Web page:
European craft gets close look at asteroid

BERLIN — The European Space Agency has taken the closest look yet at asteroid Lutetia in an extraordinary quest some 280 million miles in outer space between Mars and Jupiter.

The comet-chaser Rosetta transmitted its first pictures from the largest asteroid ever visited by a spacecraft Saturday night after it flew by Lutetia as close as 1,900 miles, ESA said in Darmstadt, Germany.

"These are fantastic and exciting pictures," space agency scientist Rita Schulz said in a webcast presentation. She said it would take several weeks before all 400 pictures and all data from the high-precision instruments aboard Rosetta would come through to Earth.

"I am a very happy man," said ESA manager David Southwood. "It is a great day for European Science and for world science."

Though Lutetia was discovered some 150 years ago, for a long time it was little more than a point of light to those on Earth. Only recent high-resolution ground-based imaging has given a vague view of the asteroid, the agency said.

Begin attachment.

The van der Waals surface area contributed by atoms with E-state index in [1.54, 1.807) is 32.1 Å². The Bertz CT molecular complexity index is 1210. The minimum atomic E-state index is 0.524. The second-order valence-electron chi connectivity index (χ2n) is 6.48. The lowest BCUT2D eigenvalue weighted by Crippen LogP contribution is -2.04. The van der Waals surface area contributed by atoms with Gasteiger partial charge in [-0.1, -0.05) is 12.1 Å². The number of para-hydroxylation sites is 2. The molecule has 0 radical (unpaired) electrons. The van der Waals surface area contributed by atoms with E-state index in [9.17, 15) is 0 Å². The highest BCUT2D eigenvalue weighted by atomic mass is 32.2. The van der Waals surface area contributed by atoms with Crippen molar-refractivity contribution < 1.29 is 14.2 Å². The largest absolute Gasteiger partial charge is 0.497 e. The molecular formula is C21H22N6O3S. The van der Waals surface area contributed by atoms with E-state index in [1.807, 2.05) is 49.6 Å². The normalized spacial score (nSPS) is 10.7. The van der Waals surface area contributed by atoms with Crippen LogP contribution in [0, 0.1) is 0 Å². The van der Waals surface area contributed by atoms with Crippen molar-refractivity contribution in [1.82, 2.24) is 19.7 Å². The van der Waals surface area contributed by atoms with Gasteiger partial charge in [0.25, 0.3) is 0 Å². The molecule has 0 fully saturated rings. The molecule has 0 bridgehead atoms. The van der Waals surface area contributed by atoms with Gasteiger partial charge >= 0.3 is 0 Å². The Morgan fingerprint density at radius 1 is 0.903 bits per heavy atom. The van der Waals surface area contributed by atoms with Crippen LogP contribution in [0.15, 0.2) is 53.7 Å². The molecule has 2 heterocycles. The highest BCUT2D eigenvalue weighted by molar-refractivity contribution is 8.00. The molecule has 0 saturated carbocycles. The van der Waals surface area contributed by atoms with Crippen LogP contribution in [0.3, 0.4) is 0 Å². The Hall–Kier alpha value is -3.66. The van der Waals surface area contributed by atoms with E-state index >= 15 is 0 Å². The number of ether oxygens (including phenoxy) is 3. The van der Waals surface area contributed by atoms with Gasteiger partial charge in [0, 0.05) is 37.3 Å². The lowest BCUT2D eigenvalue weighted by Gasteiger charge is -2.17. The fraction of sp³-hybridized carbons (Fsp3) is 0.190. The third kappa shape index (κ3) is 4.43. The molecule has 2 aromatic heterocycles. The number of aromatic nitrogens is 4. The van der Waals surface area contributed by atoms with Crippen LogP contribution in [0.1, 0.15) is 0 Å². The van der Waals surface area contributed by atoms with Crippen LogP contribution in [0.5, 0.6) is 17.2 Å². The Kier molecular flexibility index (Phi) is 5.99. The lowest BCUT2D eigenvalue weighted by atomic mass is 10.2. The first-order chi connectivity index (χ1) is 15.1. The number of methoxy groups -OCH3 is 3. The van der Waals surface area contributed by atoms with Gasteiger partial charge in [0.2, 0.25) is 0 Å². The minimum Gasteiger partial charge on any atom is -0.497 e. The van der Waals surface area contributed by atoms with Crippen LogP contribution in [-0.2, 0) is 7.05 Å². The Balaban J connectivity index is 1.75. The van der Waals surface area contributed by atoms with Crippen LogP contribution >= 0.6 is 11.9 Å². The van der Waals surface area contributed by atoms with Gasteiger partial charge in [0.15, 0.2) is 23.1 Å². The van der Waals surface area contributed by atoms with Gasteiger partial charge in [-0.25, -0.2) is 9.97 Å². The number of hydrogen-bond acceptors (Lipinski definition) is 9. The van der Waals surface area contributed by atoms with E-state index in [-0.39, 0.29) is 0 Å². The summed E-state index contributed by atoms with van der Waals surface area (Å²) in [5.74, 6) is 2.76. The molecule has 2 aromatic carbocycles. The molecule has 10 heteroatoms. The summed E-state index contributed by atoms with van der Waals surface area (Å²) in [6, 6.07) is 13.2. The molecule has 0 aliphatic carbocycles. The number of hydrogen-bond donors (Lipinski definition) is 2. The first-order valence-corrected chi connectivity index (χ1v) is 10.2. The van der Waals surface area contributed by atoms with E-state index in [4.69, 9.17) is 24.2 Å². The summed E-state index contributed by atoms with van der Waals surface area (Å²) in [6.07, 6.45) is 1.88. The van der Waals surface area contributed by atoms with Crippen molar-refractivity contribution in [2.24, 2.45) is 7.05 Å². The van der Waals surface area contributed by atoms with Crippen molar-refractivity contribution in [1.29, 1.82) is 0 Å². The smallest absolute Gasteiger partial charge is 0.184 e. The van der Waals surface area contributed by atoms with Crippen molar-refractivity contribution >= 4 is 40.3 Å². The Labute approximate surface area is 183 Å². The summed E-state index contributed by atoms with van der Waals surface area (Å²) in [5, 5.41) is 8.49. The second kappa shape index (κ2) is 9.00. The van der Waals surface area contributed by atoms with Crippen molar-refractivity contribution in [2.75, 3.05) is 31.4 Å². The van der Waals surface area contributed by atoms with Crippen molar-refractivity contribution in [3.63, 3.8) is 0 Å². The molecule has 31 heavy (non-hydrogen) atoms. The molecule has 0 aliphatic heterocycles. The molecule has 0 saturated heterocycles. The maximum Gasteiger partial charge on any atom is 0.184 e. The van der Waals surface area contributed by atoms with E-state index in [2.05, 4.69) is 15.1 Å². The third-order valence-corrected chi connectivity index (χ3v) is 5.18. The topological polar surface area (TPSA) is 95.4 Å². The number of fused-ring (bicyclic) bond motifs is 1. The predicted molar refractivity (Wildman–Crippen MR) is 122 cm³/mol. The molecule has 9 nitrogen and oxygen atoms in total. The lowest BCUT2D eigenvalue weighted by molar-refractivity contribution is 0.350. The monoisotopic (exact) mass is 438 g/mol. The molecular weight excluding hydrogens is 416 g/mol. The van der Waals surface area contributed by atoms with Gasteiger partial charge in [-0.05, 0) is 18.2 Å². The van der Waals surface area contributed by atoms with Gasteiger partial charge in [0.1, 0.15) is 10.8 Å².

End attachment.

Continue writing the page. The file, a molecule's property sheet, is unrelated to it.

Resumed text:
"At the moment we know very little about it," Schulz said.

Lutetia is believed to be 83.3 miles in diameter with a "pronounced elongation," but scientists have been puzzled as to what type of asteroid it is — a "primitive" one containing carbon compounds or a metallic asteroid.

"We are now going to get the details of this asteroid, which is very important," Schulz said. "There will be a lot of science coming from that mission."

Scientists hope to find in the information and images gathered by Rosetta clues to the history of comets and asteroids and of the solar system, Schulz said.

For Rosetta, examining Lutetia and other asteroids is only a side event on its long journey to comet 67P/Churyumov-Gerasimenko — the mission's destination, said project manager Gerhard Schwehm.

Rosetta was launched in 2004.

Rosetta is set to meet up with the comet in 2014 and then escort it around the sun. This fly-by presents astronomers with a unique opportunity before the main event, said Joseph Hora, an astronomer at the Harvard-Smithsonian Center for Astrophysics who is not involved in the mission.

Though the wait is long, scientists are certain it is going to be worthwhile, Schwehm said.

"We want to study the material out of which the planets formed," he said. This is possible only close up, he said.

Pulling off such a maneuver is "really eye-of-the-needle amazing, because you're trying to arrive at a location in space and time at the same time this asteroid is zipping by," Hora said.